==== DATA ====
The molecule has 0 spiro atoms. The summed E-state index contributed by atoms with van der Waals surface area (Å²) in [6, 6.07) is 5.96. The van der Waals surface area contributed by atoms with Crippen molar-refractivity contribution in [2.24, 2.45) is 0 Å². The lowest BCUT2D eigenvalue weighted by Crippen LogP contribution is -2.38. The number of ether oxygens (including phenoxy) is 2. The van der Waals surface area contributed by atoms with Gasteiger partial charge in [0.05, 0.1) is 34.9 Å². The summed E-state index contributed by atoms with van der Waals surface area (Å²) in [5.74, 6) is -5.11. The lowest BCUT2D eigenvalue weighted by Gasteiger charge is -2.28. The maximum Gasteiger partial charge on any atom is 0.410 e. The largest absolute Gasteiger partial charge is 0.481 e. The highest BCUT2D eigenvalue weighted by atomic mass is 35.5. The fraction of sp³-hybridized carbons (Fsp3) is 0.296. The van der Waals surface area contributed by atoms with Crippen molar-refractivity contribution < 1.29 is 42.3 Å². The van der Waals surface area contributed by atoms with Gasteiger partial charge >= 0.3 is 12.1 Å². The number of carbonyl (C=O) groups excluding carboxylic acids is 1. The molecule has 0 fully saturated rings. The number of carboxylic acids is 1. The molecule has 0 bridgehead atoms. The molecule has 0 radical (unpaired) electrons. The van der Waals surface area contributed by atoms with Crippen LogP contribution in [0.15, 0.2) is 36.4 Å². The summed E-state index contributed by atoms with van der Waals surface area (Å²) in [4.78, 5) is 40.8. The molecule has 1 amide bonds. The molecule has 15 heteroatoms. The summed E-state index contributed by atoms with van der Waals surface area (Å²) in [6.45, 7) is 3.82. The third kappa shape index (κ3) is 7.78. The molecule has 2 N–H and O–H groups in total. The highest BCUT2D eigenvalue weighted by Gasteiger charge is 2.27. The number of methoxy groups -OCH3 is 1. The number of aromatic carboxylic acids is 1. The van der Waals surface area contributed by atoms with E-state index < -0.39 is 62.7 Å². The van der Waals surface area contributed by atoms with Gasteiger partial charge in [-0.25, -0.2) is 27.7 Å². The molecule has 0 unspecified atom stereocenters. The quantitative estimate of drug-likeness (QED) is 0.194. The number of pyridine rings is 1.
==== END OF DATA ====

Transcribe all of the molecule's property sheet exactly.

The molecule has 0 spiro atoms. The summed E-state index contributed by atoms with van der Waals surface area (Å²) in [6, 6.07) is 5.96. The van der Waals surface area contributed by atoms with Crippen molar-refractivity contribution in [2.24, 2.45) is 0 Å². The lowest BCUT2D eigenvalue weighted by Crippen LogP contribution is -2.38. The number of ether oxygens (including phenoxy) is 2. The van der Waals surface area contributed by atoms with Gasteiger partial charge in [0.05, 0.1) is 34.9 Å². The summed E-state index contributed by atoms with van der Waals surface area (Å²) in [5.74, 6) is -5.11. The lowest BCUT2D eigenvalue weighted by Gasteiger charge is -2.28. The maximum Gasteiger partial charge on any atom is 0.410 e. The largest absolute Gasteiger partial charge is 0.481 e. The highest BCUT2D eigenvalue weighted by atomic mass is 35.5. The fraction of sp³-hybridized carbons (Fsp3) is 0.296. The van der Waals surface area contributed by atoms with Crippen molar-refractivity contribution < 1.29 is 42.3 Å². The van der Waals surface area contributed by atoms with Gasteiger partial charge >= 0.3 is 12.1 Å². The number of carbonyl (C=O) groups excluding carboxylic acids is 1. The molecule has 0 fully saturated rings. The number of carboxylic acids is 1. The molecule has 0 bridgehead atoms. The molecule has 0 radical (unpaired) electrons. The van der Waals surface area contributed by atoms with Crippen LogP contribution in [0.15, 0.2) is 36.4 Å². The summed E-state index contributed by atoms with van der Waals surface area (Å²) in [4.78, 5) is 40.8. The molecule has 1 amide bonds. The molecule has 15 heteroatoms. The summed E-state index contributed by atoms with van der Waals surface area (Å²) in [6.45, 7) is 3.82. The third kappa shape index (κ3) is 7.78. The molecule has 2 N–H and O–H groups in total. The highest BCUT2D eigenvalue weighted by Gasteiger charge is 2.27. The number of methoxy groups -OCH3 is 1. The number of aromatic carboxylic acids is 1. The van der Waals surface area contributed by atoms with E-state index < -0.39 is 62.7 Å². The van der Waals surface area contributed by atoms with Gasteiger partial charge in [-0.25, -0.2) is 27.7 Å². The molecule has 0 unspecified atom stereocenters. The quantitative estimate of drug-likeness (QED) is 0.194. The number of pyridine rings is 1.